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The Great Rift Valley is a series of contiguous geographic trenches, approximately 7,000 kilometres (4,300 mi) in total length, that runs from the Beqaa Valley in Lebanon which is in Asia to Mozambique in Southeast Africa. While the name continues in some usages, it is rarely used in geology as it is considered an imprecise merging of separate though related rift and fault systems.
Today, the term is most often used to refer to the valley of the East African Rift, the divergent plate boundary which extends from the Afar Triple Junction southward across eastern Africa, and is in the process of splitting the African Plate into two new separate plates. Geologists generally refer to these incipient plates as the Nubian Plate and the Somali Plate.
Today these rifts and faults are seen as distinct, although connected, but originally, the Great Rift Valley was thought to be a single feature that extended from Lebanon in the north to Mozambique in the south, where it constitutes one of two distinct physiographic provinces of the East African mountains. It included what today is called the Lebanese section of the Dead Sea Transform, the Jordan Rift Valley, Red Sea Rift and the East African Rift.These rifts and faults were formed 35 million years ago.
The northernmost parts of the Rift corresponds to the central section of what is called today the Dead Sea Transform (DST) or Rift. This midsection of the DST forms the Beqaa Valley in Lebanon, separating the Lebanon from the Anti-Lebanon Mountains. Further south it is known as the Hula Valley separating the Galilee mountains and the Golan Heights.
The Jordan River begins here and flows southward through Lake Hula into the Sea of Galilee in Israel. The Rift then continues south through the Jordan Rift Valley into the Dead Sea on the Israeli-Jordanian border. From the Dead Sea southwards, the Rift is occupied by the Wadi Arabah, then the Gulf of Aqaba, and then the Red Sea.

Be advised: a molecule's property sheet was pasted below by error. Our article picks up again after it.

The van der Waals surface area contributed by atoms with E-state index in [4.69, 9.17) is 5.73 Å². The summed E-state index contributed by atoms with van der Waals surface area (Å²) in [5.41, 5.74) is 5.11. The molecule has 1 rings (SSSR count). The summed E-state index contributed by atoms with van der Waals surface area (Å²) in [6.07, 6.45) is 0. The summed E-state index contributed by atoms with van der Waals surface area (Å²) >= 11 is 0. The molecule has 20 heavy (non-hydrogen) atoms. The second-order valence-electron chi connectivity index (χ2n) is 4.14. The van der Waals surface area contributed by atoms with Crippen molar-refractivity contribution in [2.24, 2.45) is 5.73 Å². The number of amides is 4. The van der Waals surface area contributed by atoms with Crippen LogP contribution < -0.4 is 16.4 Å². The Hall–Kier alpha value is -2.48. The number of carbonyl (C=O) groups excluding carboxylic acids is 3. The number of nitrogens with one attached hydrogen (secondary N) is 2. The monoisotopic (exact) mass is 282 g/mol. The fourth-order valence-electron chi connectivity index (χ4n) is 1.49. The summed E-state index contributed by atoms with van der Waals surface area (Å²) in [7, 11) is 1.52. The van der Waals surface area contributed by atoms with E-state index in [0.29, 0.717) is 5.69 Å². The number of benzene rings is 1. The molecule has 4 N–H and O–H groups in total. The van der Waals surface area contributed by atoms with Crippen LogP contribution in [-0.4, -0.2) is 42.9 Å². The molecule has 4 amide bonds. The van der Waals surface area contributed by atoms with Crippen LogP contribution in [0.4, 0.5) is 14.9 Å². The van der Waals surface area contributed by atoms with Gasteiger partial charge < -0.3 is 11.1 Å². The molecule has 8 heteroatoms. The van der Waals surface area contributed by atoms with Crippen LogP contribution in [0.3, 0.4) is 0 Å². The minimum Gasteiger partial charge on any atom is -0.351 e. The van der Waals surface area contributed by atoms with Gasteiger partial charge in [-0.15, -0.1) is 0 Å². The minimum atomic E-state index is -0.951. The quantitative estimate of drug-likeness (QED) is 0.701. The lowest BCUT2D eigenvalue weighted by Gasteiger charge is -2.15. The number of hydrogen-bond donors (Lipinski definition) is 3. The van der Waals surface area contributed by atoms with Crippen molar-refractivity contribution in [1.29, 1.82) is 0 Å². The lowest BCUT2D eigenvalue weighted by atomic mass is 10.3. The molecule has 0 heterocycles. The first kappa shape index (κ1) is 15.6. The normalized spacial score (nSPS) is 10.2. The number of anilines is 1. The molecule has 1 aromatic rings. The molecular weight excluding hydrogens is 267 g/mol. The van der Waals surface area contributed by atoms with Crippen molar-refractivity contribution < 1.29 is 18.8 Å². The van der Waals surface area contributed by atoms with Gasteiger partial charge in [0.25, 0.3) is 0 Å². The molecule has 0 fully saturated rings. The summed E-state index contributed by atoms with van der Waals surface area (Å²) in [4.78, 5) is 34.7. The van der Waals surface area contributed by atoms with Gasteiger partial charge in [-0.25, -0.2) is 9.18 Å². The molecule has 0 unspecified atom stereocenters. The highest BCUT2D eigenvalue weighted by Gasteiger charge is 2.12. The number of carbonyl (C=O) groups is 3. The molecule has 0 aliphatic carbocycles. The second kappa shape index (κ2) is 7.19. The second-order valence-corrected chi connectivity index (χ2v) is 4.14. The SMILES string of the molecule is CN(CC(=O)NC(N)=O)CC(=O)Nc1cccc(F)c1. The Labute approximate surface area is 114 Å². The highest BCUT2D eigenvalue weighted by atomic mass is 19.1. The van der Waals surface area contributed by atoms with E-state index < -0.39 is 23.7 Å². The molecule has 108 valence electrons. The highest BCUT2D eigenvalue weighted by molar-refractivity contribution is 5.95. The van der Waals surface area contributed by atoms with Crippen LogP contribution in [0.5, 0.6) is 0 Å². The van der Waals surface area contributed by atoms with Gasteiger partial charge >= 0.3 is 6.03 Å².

Off the southern tip of Sinai in the Red Sea, the Dead Sea Transform meets the Red Sea Rift which runs the length of the Red Sea. The Red Sea Rift comes ashore to meet the East African Rift and the Aden Ridge in the Afar Depression of East Africa. The junction of these three rifts is called the Afar Triple Junction.
The East African Rift follows the Red Sea to the end before turning inland into the Ethiopian highlands, dividing the country into two large and adjacent but separate mountainous regions. In Kenya, Uganda and the fringes of South Sudan, the Great Rift runs along two separate branches that are joined to each other only at their southern end, in Southern Tanzania along its border with Zambia. The two branches are called the Western Rift Valley and the Eastern Rift Valley.
The Western Rift, also called the Albertine Rift, is bordered by some of the highest mountains in Africa, including the Virunga Mountains, Mitumba Mountains, and Ruwenzori Range. It contains the Rift Valley lakes, which include some of the deepest lakes in the world (up to 1,470 metres (4,820 ft) deep at Lake Tanganyika).